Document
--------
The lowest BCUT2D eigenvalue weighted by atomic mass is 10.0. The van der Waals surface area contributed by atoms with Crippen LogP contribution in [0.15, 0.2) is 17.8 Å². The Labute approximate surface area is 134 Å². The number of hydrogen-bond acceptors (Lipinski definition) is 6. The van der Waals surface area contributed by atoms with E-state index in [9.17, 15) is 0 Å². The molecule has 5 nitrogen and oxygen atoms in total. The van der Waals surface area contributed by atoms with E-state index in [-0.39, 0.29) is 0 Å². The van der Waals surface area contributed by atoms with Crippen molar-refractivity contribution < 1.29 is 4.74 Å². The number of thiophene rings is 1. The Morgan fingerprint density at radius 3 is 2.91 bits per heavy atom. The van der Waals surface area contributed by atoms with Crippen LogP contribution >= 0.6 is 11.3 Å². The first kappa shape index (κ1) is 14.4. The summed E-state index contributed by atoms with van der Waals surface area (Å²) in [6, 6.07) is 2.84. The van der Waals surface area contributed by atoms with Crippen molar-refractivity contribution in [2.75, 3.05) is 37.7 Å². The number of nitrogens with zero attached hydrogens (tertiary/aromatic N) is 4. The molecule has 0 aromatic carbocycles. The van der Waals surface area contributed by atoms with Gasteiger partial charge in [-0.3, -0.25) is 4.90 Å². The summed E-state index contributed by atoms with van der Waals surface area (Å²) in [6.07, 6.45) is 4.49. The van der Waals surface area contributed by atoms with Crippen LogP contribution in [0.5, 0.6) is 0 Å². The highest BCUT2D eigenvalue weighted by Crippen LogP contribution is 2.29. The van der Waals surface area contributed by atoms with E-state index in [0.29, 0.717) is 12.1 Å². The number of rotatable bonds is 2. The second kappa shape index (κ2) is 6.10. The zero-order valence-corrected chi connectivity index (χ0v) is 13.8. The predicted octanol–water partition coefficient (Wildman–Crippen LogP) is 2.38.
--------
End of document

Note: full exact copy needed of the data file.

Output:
The lowest BCUT2D eigenvalue weighted by atomic mass is 10.0. The van der Waals surface area contributed by atoms with Crippen LogP contribution in [0.15, 0.2) is 17.8 Å². The Labute approximate surface area is 134 Å². The number of hydrogen-bond acceptors (Lipinski definition) is 6. The van der Waals surface area contributed by atoms with E-state index in [9.17, 15) is 0 Å². The molecule has 5 nitrogen and oxygen atoms in total. The van der Waals surface area contributed by atoms with E-state index in [-0.39, 0.29) is 0 Å². The van der Waals surface area contributed by atoms with Crippen molar-refractivity contribution < 1.29 is 4.74 Å². The number of thiophene rings is 1. The Morgan fingerprint density at radius 3 is 2.91 bits per heavy atom. The van der Waals surface area contributed by atoms with Crippen LogP contribution >= 0.6 is 11.3 Å². The first kappa shape index (κ1) is 14.4. The summed E-state index contributed by atoms with van der Waals surface area (Å²) in [6, 6.07) is 2.84. The van der Waals surface area contributed by atoms with Crippen molar-refractivity contribution in [2.75, 3.05) is 37.7 Å². The number of nitrogens with zero attached hydrogens (tertiary/aromatic N) is 4. The molecule has 0 aromatic carbocycles. The van der Waals surface area contributed by atoms with Gasteiger partial charge in [-0.3, -0.25) is 4.90 Å². The summed E-state index contributed by atoms with van der Waals surface area (Å²) in [6.07, 6.45) is 4.49. The van der Waals surface area contributed by atoms with Crippen LogP contribution in [0.5, 0.6) is 0 Å². The highest BCUT2D eigenvalue weighted by Crippen LogP contribution is 2.29. The van der Waals surface area contributed by atoms with E-state index in [0.29, 0.717) is 12.1 Å². The number of rotatable bonds is 2. The second kappa shape index (κ2) is 6.10. The zero-order valence-corrected chi connectivity index (χ0v) is 13.8. The predicted octanol–water partition coefficient (Wildman–Crippen LogP) is 2.38.